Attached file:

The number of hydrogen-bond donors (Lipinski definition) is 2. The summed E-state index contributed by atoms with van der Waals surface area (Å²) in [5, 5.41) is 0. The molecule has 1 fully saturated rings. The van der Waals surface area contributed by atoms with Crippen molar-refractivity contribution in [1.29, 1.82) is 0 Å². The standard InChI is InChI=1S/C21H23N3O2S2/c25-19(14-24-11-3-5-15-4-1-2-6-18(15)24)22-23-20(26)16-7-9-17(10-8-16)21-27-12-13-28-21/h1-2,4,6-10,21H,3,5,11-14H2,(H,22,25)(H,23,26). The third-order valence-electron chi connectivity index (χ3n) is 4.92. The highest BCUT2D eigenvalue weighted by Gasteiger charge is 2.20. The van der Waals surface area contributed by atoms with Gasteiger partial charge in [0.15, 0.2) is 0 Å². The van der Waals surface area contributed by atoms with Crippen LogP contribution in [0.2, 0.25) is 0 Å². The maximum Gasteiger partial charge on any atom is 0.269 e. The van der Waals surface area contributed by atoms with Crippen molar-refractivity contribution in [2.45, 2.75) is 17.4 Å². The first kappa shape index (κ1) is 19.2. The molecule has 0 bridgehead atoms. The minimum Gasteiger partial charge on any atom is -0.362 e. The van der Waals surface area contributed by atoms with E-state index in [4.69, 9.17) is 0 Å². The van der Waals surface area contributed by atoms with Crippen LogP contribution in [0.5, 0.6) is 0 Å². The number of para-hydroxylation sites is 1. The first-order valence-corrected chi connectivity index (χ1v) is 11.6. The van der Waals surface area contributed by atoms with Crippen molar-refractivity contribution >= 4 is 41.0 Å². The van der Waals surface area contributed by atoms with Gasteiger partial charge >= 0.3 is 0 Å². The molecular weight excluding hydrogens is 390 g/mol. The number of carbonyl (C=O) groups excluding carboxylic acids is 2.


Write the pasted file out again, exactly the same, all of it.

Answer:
The number of hydrogen-bond donors (Lipinski definition) is 2. The summed E-state index contributed by atoms with van der Waals surface area (Å²) in [5, 5.41) is 0. The molecule has 1 fully saturated rings. The van der Waals surface area contributed by atoms with Crippen molar-refractivity contribution in [1.29, 1.82) is 0 Å². The standard InChI is InChI=1S/C21H23N3O2S2/c25-19(14-24-11-3-5-15-4-1-2-6-18(15)24)22-23-20(26)16-7-9-17(10-8-16)21-27-12-13-28-21/h1-2,4,6-10,21H,3,5,11-14H2,(H,22,25)(H,23,26). The third-order valence-electron chi connectivity index (χ3n) is 4.92. The highest BCUT2D eigenvalue weighted by Gasteiger charge is 2.20. The van der Waals surface area contributed by atoms with Gasteiger partial charge in [0.15, 0.2) is 0 Å². The van der Waals surface area contributed by atoms with Crippen LogP contribution in [0.2, 0.25) is 0 Å². The maximum Gasteiger partial charge on any atom is 0.269 e. The van der Waals surface area contributed by atoms with Crippen molar-refractivity contribution in [2.45, 2.75) is 17.4 Å². The first kappa shape index (κ1) is 19.2. The molecule has 0 bridgehead atoms. The minimum Gasteiger partial charge on any atom is -0.362 e. The van der Waals surface area contributed by atoms with E-state index in [4.69, 9.17) is 0 Å². The van der Waals surface area contributed by atoms with Crippen LogP contribution in [0.5, 0.6) is 0 Å². The number of para-hydroxylation sites is 1. The first-order valence-corrected chi connectivity index (χ1v) is 11.6. The van der Waals surface area contributed by atoms with Crippen molar-refractivity contribution >= 4 is 41.0 Å². The van der Waals surface area contributed by atoms with Gasteiger partial charge >= 0.3 is 0 Å². The molecular weight excluding hydrogens is 390 g/mol. The number of carbonyl (C=O) groups excluding carboxylic acids is 2.